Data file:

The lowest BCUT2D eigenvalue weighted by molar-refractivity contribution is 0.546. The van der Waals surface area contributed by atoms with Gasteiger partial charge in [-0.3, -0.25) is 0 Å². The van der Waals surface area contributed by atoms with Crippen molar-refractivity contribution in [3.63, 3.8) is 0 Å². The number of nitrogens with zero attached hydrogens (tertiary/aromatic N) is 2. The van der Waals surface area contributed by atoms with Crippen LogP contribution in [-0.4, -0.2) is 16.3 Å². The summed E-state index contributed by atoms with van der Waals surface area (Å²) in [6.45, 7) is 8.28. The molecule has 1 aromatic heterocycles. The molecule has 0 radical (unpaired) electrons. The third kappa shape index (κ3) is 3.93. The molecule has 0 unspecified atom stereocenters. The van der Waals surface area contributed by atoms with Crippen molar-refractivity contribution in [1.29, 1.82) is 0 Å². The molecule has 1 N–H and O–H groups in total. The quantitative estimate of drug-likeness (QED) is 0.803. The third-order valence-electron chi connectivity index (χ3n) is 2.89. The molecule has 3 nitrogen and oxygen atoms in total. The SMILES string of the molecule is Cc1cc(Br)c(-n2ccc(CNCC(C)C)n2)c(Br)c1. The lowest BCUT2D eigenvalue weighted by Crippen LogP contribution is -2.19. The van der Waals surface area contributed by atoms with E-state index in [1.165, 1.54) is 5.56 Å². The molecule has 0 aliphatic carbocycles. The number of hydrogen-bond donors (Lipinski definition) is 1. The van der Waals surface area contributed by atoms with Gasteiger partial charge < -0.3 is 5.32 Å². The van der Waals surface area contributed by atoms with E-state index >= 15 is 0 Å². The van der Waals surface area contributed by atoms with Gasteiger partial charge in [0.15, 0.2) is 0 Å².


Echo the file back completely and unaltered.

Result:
The lowest BCUT2D eigenvalue weighted by molar-refractivity contribution is 0.546. The van der Waals surface area contributed by atoms with Gasteiger partial charge in [-0.3, -0.25) is 0 Å². The van der Waals surface area contributed by atoms with Crippen molar-refractivity contribution in [3.63, 3.8) is 0 Å². The number of nitrogens with zero attached hydrogens (tertiary/aromatic N) is 2. The van der Waals surface area contributed by atoms with Crippen LogP contribution in [-0.4, -0.2) is 16.3 Å². The summed E-state index contributed by atoms with van der Waals surface area (Å²) in [6.45, 7) is 8.28. The molecule has 1 aromatic heterocycles. The molecule has 0 radical (unpaired) electrons. The third kappa shape index (κ3) is 3.93. The molecule has 0 unspecified atom stereocenters. The van der Waals surface area contributed by atoms with Crippen molar-refractivity contribution in [1.29, 1.82) is 0 Å². The molecule has 1 N–H and O–H groups in total. The quantitative estimate of drug-likeness (QED) is 0.803. The third-order valence-electron chi connectivity index (χ3n) is 2.89. The molecule has 3 nitrogen and oxygen atoms in total. The SMILES string of the molecule is Cc1cc(Br)c(-n2ccc(CNCC(C)C)n2)c(Br)c1. The lowest BCUT2D eigenvalue weighted by Crippen LogP contribution is -2.19. The van der Waals surface area contributed by atoms with E-state index in [1.165, 1.54) is 5.56 Å². The molecule has 0 aliphatic carbocycles. The number of hydrogen-bond donors (Lipinski definition) is 1. The van der Waals surface area contributed by atoms with Gasteiger partial charge < -0.3 is 5.32 Å². The van der Waals surface area contributed by atoms with E-state index >= 15 is 0 Å². The van der Waals surface area contributed by atoms with Gasteiger partial charge in [0.15, 0.2) is 0 Å².